Pebble Opponents, Proponents React To EPA Decision
The EPA’s announcement today was directly targeted at the Pebble Mine. The developers of that project are understandably not pleased with what they say is a gross overreach of federal authority which should be concerning to all Alaskans.
Mike Heatwole is vice president of public affairs at the Pebble Limited Partnership:
“The initiation of this 404 process is indeed unprecedented; it’s unprecedented federal action, and clearly has far ranging implications beyond Pebble,” Heatwole said.
To date, Pebble has spent more than half a billion dollars studying the environment and developing mining scenarios. They say they understand the importance of Bristol Bay salmon and don’t expect to get permitted if their mine can’t co-exist with the fish habitat. What they do expect is a chance to play by long established rules.
“The strength of the US system, and what attracts foreign investment is the ability to work your way through a very prescribed process. And that is not what has happened here,” Heatwole said. “This is well outside the established process, because we have not yet filed an application to develop the prospect at Pebble.”
Alaska Congressman Don Young says the EPA is setting a dangerous precedent that has nothing to do with Pebble Mine. In Young’s view, the federal government is stepping on the state’s authority over its own land to such an extent it threatens what it means to be a state at all.
“We could possibly lose utilization of any of our other state lands, wherever there was a watershed period, by some interest group saying, ‘No, this can’t be done,’ Young said. “And that goes for airports, schools, any type of activity on any of our state lands. That could occur.”
Likewise, U.S. Sen. Lisa Murkowski said in a written statement today that if the EPA action is allowed to stand, it’ll threaten development across Alaska, and anywhere in the nation.
Sen. Mark Begich is the only member of Alaska’s federal delegation who has come out against the mine. He said today he’ll be watching to make sure the agency doesn’t overreach, but Begich says the EPA is acting within its rights so far.
“My concern is going to be that they don’t have a broad sweep, and the way I understand this effort they’re doing is a very narrow focus on that Pebble Mine deposit and therefore not affecting any other mines in the region or any other type of development,” Begich said.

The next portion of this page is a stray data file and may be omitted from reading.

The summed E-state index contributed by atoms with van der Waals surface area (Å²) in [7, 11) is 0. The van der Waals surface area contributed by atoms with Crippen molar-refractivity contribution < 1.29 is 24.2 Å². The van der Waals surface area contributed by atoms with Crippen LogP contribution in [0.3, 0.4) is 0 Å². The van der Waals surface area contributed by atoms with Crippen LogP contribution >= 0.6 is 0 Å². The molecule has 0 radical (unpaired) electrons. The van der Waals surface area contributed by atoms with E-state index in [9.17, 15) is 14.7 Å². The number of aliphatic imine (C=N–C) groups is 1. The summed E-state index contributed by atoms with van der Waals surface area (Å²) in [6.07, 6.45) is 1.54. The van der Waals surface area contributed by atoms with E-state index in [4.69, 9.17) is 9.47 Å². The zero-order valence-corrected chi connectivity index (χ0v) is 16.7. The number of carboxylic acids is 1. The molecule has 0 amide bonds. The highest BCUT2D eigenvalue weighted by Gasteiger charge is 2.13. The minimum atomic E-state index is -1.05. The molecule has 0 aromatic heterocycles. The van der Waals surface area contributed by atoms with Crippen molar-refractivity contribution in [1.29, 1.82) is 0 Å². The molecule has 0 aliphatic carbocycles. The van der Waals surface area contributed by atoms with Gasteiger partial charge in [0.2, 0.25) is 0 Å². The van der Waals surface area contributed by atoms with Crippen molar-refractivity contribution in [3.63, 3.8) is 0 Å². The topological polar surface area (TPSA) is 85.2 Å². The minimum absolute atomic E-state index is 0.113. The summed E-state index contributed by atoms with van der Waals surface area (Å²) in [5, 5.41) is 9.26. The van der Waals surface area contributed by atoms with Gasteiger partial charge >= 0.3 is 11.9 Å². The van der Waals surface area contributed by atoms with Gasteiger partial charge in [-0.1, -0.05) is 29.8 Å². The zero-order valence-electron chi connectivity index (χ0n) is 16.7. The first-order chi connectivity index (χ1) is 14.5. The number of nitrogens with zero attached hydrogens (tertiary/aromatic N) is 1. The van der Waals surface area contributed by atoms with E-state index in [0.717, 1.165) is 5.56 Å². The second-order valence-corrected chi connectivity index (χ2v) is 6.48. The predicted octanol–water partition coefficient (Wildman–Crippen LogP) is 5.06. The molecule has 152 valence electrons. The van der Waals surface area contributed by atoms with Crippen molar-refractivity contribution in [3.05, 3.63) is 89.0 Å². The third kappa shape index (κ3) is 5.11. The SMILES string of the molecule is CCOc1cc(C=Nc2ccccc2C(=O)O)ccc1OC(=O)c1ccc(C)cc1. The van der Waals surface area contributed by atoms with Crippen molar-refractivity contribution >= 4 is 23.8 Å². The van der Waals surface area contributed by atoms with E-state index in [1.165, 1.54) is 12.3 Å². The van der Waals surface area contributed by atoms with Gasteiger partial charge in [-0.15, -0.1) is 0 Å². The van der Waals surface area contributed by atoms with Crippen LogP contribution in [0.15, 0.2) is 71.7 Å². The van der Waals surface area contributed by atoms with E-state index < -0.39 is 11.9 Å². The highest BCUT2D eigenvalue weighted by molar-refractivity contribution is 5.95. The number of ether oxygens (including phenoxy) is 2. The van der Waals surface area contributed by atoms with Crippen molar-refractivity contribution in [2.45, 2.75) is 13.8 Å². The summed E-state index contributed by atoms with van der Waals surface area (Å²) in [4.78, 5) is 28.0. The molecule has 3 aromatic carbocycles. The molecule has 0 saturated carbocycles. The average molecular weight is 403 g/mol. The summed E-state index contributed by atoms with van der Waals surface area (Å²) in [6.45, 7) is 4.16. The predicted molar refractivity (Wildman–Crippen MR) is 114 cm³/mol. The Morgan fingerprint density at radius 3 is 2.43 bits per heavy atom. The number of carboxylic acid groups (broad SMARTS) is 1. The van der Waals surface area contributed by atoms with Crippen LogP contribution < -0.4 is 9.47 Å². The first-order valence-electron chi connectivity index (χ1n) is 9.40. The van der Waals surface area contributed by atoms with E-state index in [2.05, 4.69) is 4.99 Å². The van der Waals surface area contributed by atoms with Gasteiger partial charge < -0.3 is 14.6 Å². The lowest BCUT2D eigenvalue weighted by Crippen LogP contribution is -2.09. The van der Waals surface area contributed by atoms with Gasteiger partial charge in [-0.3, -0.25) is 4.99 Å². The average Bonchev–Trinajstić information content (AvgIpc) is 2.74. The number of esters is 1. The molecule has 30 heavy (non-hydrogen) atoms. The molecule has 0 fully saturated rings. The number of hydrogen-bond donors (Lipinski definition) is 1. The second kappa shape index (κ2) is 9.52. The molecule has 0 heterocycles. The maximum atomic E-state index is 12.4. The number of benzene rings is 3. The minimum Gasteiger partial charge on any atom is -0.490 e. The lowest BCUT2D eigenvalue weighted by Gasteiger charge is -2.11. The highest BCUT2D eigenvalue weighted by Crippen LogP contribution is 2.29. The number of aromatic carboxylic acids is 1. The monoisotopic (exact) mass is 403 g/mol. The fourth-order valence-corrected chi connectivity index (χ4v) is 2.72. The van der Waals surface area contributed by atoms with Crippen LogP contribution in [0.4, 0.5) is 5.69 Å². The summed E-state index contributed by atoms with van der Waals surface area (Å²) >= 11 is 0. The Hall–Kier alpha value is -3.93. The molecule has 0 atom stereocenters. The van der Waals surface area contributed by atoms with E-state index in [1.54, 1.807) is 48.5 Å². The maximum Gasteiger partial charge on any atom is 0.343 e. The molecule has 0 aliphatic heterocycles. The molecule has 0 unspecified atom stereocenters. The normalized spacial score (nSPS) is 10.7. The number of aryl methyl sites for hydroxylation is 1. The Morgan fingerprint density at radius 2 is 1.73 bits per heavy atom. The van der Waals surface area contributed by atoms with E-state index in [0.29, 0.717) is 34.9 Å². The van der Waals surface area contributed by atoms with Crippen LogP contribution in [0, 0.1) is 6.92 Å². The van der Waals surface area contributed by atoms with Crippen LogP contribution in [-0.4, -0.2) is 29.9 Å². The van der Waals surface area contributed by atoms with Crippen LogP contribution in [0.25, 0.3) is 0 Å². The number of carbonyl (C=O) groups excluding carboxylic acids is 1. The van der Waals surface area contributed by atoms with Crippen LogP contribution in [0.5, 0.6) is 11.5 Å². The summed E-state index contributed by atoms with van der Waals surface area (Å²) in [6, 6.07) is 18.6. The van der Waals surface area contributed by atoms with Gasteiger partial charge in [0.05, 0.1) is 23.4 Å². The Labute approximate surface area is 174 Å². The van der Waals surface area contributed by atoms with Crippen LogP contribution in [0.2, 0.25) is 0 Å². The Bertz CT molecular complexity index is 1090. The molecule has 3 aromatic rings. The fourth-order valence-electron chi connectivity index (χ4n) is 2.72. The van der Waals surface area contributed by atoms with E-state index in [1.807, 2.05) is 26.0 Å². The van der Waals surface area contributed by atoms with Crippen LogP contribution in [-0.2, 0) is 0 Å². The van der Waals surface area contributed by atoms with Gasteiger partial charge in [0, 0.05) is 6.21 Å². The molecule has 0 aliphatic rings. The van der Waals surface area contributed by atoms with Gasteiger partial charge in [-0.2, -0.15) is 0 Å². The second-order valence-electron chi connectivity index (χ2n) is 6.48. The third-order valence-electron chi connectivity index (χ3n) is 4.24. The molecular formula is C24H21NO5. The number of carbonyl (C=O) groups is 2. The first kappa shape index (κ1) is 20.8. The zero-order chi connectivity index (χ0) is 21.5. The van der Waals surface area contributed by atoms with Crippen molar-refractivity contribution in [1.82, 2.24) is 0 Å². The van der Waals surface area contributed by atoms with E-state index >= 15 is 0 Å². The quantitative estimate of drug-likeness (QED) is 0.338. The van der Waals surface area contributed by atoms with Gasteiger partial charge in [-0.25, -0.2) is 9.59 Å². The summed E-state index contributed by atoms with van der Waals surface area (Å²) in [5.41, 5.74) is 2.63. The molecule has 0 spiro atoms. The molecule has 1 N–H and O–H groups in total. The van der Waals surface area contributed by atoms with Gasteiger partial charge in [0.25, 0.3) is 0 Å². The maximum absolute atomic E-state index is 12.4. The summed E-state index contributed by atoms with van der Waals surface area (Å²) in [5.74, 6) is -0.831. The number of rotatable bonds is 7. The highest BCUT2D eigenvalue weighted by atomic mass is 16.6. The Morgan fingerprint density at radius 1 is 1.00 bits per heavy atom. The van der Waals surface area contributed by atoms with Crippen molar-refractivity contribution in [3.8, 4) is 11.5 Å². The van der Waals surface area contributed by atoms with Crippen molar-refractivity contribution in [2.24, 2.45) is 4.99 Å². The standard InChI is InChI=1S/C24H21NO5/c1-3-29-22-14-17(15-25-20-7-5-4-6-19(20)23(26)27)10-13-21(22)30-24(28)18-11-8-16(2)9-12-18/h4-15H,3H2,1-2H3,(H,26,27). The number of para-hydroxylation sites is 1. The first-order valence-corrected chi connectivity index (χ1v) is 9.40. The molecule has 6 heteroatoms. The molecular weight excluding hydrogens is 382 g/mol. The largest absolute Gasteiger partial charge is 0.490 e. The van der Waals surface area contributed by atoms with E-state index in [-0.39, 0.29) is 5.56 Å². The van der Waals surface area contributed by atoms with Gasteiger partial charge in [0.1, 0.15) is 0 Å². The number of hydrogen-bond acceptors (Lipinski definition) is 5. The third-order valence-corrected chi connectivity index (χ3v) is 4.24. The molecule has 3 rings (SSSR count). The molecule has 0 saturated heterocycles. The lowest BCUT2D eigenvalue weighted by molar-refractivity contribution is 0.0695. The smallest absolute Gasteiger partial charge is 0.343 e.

Begich says Pebble can continue to work on its permit applications. As he sees it, the EPA isn’t exercising a veto as much as it’s drawing up a list of requirements the mine will have to meet to discharge into wetlands.
The Alaska Native, sport and commercial fishing, and environmental groups who have led the charge against Pebble were cautiously optimistic following Friday’s long-awaited announcement.
Kim Williams is the executive director for an association of Bristol Bay tribes and village corporations known as Nunamta Aulukestai. She is among those who’ve specifically asked the EPA to issue 404c protections to block Pebble’s development out of concern that the state agencies would rubber stamp the project:
“It was our last hope. They need that one permit, to put the dredge and fill somewhere up in that mine area, and it will impact water,” Williams said. “That was our only recourse, to go to EPA.”
That today’s announcement didn’t close the book on Pebble wasn’t lost on the mine’s opposition. Robin Samuelson, one of the tribal leaders who signed the 2010 request asking the EPA to intervene, says they are ready and able to keep up the fight:
“We’ve been in this battle for fourteen years. If it lasts another twenty, I’ll be there,” Samuelson said. “And if I’m gone, my grandchildren will be there. We’ll never give up the fight.”